Back to School The ABC’s of Children’s Vision

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A child’s world is very visual.  On the playground, at home, and in the classroom there are constant visual demands.  Have you ever wondered just what your child is seeing on a daily basis and how their visual processing impacts their ability to learn?  

For your children to succeed at school there are many visual skills they need in addition to the often quoted “20/20” (the ability to see detail well at distance).   Children need to be able to focus in the distance for seeing board work in class, but also be able to easily and comfortably maintain focus up close for reading and near tasks, and be able to change that focusing quickly and accurately. They also need accurate control of eye position and eye movement, and good peripheral awareness along with the ability to process visual information. 

Optometrists specialize in examining, diagnosing, treating, managing and preventing diseases and disorders of the visual system, the eye and related structures.  Optometrists are eager to see children annually for full eye health examinations to ensure eye disorders do not go undetected. Studies indicate that over 80% of learning is visual and that one in five children has a vision disorder.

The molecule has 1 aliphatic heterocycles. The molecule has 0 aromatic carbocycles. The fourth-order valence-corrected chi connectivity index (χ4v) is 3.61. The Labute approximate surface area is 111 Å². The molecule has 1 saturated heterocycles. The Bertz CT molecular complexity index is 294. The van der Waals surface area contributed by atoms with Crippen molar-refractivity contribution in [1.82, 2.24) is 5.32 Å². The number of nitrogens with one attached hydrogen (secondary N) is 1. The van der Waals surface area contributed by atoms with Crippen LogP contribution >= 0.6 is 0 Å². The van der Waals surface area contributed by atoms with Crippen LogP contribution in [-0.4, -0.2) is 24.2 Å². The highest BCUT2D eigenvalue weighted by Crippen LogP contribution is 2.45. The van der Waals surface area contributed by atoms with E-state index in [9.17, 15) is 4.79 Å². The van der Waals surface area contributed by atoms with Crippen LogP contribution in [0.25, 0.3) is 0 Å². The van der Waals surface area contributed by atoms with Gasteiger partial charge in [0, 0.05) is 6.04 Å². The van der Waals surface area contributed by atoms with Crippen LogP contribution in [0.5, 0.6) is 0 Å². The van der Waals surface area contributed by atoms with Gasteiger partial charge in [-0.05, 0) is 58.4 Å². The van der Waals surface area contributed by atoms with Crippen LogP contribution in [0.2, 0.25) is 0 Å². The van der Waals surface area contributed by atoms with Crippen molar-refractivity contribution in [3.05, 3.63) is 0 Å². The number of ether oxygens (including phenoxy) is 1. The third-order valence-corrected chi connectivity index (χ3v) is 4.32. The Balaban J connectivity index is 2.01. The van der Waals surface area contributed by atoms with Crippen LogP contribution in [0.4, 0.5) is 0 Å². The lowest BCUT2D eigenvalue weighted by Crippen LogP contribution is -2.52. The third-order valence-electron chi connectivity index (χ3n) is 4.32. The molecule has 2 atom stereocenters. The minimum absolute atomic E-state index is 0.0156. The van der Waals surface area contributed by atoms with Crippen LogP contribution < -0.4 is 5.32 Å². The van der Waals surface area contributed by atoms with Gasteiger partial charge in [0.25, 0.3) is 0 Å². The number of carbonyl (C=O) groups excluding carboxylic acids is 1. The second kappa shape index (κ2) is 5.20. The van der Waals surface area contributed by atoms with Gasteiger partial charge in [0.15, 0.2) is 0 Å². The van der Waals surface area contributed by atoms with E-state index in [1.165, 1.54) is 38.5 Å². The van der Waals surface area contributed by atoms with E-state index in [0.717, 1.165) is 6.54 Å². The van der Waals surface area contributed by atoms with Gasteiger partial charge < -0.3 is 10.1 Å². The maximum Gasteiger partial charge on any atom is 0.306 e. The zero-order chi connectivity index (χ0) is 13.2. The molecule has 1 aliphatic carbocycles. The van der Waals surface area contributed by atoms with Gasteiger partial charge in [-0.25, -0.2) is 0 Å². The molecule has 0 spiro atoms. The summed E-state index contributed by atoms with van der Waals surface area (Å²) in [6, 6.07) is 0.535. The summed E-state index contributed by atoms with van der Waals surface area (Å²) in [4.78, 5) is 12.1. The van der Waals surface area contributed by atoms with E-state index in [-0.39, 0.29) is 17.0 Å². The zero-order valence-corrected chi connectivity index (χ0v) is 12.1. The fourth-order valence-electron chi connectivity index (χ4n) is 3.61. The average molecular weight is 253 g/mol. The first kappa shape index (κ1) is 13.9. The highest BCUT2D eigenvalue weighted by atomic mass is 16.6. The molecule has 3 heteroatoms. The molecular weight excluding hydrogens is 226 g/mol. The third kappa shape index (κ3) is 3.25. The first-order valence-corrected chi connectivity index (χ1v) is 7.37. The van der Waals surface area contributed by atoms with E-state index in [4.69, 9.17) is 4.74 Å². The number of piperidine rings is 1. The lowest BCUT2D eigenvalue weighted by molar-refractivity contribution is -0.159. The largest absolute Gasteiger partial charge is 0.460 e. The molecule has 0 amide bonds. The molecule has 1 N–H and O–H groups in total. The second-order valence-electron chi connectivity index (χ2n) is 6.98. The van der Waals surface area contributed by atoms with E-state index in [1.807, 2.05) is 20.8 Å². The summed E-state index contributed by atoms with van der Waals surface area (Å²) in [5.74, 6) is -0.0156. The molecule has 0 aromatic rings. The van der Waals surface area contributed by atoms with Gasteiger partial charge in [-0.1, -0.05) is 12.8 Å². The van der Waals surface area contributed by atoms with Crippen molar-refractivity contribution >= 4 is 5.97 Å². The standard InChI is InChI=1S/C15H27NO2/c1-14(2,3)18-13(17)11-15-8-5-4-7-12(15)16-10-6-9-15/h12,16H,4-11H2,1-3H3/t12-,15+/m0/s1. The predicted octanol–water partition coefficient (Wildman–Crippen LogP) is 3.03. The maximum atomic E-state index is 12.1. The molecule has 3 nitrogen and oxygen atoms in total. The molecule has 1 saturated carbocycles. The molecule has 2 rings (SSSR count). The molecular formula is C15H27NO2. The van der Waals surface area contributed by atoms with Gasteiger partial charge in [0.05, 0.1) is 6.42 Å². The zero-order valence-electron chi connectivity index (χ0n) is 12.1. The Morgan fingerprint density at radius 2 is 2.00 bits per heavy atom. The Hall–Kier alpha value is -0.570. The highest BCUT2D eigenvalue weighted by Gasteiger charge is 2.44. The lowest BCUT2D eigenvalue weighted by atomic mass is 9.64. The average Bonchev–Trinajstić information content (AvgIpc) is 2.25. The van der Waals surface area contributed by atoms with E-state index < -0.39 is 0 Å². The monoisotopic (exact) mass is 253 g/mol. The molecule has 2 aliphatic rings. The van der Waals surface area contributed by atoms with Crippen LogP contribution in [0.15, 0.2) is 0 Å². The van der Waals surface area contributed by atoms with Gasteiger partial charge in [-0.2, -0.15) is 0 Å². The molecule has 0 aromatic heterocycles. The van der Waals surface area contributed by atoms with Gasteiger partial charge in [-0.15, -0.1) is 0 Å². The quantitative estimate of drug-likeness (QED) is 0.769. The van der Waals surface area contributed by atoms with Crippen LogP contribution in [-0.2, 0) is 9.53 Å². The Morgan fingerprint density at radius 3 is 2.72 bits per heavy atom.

Many common eye conditions such as nearsightedness (myopia), farsightedness (hyperopia) and astigmatism are easily treated with corrective lenses.  The earlier a visual problem is detected the more likely treatment can prevent long-term difficulty with blurred vision, headaches, eye fatigue, squinting, and in some cases, inattention and behavioural problems.  Uncomfortable focusing can cause a child to quickly lose attention and extreme frustration with reading or near work.

Vision disorders can also have no symptoms at all, making it impossible for parents to detect, and if left undiagnosed and untreated can negatively impact a child’s ability to learn.  Visual changes in children can occur gradually and often without their awareness.  As children are very adaptable they will often not complain about blurred vision or difficulty seeing out of one eye.  As their vision is “normal” to them, it may not occur to them that they see differently than anyone else.  We have all heard those stories of nearsighted individuals with their first pair of spectacles that are astonished to find that trees have leaves and that faces are visible across the room.

Eye health examinations assess many aspects of your child’s vision – the level of detail that can see, their ability to change focus, tracking skills, binocular skills (ability to use both eyes together) along with the ocular health of the various parts of the eye.  Children’s eyes can be assessed at any age, and it is recommended that their first examination be at 6 months of age.  Don’t wait for them to ask to see an eye doctor; their eyes deserve early assessment; a world of endless learning awaits!

For more information on children’s vision please contact your local optometrist.   Your child’s world is very visual.  Give them the gift of regular eye health exams and begin a lifetime of good vision.

Written by Cowichan

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